Asset management firms generated higher levels of profits in 2004 than in any of the previous three years, according to a new survey from strategic consulting firm McKinsey & Co. Profit levels have been "remarkably" consistent over the four-year period — ranging from a low of 25% in 2002 to a high of 28% last year — but maintaining that stability will become increasingly difficult. Also, growth in the asset management industry slowed over the last year, and net new flows increased by only 2%, according to the report.
These trends indicate that the industry "is making a fundamental bet that market appreciation, not new flow growth, will drive future profitability; if that appreciation doesn't materialize, it is unlikely that significant profit growth will materialize, given today's rate of new flow growth," according to the report.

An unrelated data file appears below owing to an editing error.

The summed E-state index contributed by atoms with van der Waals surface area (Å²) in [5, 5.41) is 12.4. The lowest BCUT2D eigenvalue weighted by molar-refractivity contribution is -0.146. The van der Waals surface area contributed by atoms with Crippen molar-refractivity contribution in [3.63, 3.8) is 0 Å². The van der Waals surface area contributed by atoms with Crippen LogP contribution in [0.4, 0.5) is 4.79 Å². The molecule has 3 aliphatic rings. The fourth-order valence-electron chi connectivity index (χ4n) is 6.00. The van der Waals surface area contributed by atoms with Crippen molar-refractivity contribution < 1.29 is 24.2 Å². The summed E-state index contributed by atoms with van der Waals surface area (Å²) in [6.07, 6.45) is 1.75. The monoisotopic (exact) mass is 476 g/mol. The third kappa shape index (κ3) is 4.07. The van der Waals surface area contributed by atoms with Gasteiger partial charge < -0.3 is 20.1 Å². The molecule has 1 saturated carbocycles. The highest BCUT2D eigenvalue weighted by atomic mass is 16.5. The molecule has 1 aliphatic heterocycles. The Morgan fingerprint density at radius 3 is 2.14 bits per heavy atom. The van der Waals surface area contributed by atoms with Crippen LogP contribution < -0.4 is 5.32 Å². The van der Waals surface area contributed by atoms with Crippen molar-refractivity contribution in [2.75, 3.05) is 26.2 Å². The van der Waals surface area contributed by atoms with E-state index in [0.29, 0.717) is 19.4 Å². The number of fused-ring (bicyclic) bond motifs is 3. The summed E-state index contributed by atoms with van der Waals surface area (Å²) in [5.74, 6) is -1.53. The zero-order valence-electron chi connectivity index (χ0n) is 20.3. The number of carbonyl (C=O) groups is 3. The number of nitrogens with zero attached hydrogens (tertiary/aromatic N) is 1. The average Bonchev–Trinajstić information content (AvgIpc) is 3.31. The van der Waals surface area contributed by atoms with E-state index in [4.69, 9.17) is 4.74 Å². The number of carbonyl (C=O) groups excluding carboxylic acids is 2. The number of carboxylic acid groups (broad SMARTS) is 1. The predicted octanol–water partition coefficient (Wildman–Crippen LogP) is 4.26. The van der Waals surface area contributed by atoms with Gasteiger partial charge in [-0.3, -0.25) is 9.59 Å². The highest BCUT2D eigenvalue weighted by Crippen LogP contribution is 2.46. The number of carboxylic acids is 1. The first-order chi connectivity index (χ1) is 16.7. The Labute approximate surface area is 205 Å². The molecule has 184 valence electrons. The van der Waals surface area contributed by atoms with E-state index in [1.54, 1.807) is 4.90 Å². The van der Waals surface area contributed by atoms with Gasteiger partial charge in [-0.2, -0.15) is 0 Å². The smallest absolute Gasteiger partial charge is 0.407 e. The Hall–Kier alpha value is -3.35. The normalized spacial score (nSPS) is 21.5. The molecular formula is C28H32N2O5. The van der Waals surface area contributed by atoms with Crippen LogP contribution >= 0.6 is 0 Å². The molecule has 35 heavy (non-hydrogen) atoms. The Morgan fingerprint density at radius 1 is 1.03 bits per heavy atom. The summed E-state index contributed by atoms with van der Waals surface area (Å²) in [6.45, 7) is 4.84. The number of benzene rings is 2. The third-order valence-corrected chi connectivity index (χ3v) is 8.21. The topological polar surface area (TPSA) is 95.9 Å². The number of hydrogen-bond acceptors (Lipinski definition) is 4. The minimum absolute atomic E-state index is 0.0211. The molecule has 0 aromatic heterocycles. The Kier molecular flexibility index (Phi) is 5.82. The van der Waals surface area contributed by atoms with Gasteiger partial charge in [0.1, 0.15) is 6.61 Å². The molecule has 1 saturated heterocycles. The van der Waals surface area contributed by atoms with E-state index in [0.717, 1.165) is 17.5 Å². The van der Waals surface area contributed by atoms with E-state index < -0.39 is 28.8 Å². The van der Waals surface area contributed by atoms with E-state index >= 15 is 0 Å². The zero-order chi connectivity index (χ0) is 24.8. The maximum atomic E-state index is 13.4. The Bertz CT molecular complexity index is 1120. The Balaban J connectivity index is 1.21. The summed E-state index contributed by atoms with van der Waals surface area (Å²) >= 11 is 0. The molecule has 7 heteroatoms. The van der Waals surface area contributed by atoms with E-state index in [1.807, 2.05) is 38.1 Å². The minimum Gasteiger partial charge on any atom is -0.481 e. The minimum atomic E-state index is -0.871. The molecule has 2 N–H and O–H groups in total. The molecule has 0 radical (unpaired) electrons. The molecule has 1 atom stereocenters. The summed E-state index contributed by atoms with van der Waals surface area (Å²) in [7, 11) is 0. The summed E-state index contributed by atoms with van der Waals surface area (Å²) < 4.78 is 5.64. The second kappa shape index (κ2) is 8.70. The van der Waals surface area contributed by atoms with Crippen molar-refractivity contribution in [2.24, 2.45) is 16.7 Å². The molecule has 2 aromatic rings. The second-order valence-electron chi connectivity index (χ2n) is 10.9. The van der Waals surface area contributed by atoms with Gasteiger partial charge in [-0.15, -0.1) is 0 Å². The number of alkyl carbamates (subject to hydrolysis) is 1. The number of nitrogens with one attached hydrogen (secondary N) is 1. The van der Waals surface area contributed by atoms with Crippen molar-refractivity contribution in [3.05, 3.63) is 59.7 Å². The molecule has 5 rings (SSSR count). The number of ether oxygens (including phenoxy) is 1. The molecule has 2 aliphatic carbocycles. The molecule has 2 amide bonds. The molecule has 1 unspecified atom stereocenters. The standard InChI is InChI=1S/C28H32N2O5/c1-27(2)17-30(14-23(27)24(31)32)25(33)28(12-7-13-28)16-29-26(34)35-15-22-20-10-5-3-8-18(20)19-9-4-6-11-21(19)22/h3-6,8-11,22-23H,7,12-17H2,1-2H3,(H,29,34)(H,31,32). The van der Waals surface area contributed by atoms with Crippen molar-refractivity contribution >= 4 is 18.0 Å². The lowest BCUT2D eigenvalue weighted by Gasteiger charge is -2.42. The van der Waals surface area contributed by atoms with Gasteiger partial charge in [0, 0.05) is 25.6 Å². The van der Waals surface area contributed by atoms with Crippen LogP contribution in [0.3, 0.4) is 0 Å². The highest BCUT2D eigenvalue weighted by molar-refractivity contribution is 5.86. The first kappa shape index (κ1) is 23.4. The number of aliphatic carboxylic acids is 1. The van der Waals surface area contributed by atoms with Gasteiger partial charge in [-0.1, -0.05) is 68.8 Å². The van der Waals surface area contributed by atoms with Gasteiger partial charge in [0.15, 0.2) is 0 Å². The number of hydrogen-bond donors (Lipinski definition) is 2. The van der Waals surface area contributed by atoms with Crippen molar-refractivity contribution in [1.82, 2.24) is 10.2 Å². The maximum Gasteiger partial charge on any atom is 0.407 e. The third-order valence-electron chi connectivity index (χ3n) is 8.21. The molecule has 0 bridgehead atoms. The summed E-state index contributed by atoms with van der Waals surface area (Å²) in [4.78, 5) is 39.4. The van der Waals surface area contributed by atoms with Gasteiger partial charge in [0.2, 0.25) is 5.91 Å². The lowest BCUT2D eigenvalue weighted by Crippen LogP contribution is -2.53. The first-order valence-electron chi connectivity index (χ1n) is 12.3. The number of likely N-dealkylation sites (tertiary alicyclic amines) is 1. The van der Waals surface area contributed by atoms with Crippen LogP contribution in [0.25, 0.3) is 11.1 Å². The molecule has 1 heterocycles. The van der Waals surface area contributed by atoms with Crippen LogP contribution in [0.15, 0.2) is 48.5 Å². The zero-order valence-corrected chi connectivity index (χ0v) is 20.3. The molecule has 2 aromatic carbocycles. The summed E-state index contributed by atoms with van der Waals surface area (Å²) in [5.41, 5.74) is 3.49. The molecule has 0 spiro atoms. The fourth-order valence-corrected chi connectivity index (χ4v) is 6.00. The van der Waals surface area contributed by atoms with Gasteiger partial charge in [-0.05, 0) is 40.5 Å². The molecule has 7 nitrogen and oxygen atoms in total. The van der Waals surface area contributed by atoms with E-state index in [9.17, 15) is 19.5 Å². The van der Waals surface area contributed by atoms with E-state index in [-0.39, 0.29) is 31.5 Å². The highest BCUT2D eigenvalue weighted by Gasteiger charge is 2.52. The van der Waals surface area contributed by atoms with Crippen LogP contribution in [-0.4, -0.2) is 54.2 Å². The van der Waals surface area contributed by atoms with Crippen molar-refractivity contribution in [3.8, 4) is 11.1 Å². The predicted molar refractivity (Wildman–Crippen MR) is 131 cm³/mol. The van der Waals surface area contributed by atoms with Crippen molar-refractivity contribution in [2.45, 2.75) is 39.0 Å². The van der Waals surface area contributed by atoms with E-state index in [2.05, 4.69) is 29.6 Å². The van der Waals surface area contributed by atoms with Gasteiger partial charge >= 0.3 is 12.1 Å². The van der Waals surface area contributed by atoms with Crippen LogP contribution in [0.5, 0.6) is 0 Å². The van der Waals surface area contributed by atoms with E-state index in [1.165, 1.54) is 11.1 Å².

In addition, asset managers are facing more pressures to lower the pricing on both institutional and retail products, and revenues from fees have decreased over the last year as well, the report said. And the productivity of asset management firms — measured by assets under management per employee — has gradually slowed over the last few years. While assets have grown over the last four years, assets under management per employee has decreased by 4%.